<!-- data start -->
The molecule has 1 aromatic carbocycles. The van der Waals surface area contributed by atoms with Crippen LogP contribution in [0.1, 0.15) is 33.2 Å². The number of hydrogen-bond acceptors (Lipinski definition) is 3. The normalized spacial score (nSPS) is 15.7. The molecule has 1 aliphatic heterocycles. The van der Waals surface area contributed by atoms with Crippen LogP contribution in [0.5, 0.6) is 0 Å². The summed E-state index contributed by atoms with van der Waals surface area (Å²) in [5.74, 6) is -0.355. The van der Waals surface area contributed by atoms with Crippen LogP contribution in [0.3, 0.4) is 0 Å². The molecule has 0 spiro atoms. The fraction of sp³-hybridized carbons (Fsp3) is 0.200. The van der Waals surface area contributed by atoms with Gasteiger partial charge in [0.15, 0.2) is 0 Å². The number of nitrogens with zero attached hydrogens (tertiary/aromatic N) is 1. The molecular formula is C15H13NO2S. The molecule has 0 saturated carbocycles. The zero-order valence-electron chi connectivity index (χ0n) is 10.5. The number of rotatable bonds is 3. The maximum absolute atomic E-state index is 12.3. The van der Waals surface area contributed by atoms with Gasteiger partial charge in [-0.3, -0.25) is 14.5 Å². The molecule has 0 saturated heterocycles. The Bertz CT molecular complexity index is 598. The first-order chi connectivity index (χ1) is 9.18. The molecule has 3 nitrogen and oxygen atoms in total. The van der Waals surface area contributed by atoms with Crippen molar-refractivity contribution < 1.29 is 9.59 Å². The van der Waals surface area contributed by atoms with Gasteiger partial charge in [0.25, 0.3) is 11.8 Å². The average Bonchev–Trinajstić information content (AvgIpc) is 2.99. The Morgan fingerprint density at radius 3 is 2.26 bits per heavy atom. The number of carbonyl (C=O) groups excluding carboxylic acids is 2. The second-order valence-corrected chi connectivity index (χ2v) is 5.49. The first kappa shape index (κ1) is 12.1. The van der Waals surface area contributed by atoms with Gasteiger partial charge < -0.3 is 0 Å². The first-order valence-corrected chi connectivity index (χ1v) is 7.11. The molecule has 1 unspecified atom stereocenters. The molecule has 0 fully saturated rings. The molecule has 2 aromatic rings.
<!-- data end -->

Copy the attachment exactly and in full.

The molecule has 1 aromatic carbocycles. The van der Waals surface area contributed by atoms with Crippen LogP contribution in [0.1, 0.15) is 33.2 Å². The number of hydrogen-bond acceptors (Lipinski definition) is 3. The normalized spacial score (nSPS) is 15.7. The molecule has 1 aliphatic heterocycles. The van der Waals surface area contributed by atoms with Crippen LogP contribution in [0.5, 0.6) is 0 Å². The summed E-state index contributed by atoms with van der Waals surface area (Å²) in [5.74, 6) is -0.355. The van der Waals surface area contributed by atoms with Crippen LogP contribution in [0.3, 0.4) is 0 Å². The molecule has 0 spiro atoms. The fraction of sp³-hybridized carbons (Fsp3) is 0.200. The van der Waals surface area contributed by atoms with Gasteiger partial charge in [0.15, 0.2) is 0 Å². The number of nitrogens with zero attached hydrogens (tertiary/aromatic N) is 1. The molecular formula is C15H13NO2S. The molecule has 0 saturated carbocycles. The zero-order valence-electron chi connectivity index (χ0n) is 10.5. The number of rotatable bonds is 3. The maximum absolute atomic E-state index is 12.3. The van der Waals surface area contributed by atoms with Gasteiger partial charge in [-0.3, -0.25) is 14.5 Å². The molecule has 0 saturated heterocycles. The Bertz CT molecular complexity index is 598. The first-order chi connectivity index (χ1) is 9.18. The molecule has 3 nitrogen and oxygen atoms in total. The van der Waals surface area contributed by atoms with Crippen molar-refractivity contribution < 1.29 is 9.59 Å². The van der Waals surface area contributed by atoms with Gasteiger partial charge in [0.25, 0.3) is 11.8 Å². The average Bonchev–Trinajstić information content (AvgIpc) is 2.99. The Morgan fingerprint density at radius 3 is 2.26 bits per heavy atom. The number of carbonyl (C=O) groups excluding carboxylic acids is 2. The second-order valence-corrected chi connectivity index (χ2v) is 5.49. The first kappa shape index (κ1) is 12.1. The van der Waals surface area contributed by atoms with Gasteiger partial charge < -0.3 is 0 Å². The first-order valence-corrected chi connectivity index (χ1v) is 7.11. The molecule has 1 unspecified atom stereocenters. The molecule has 0 fully saturated rings. The molecule has 2 aromatic rings.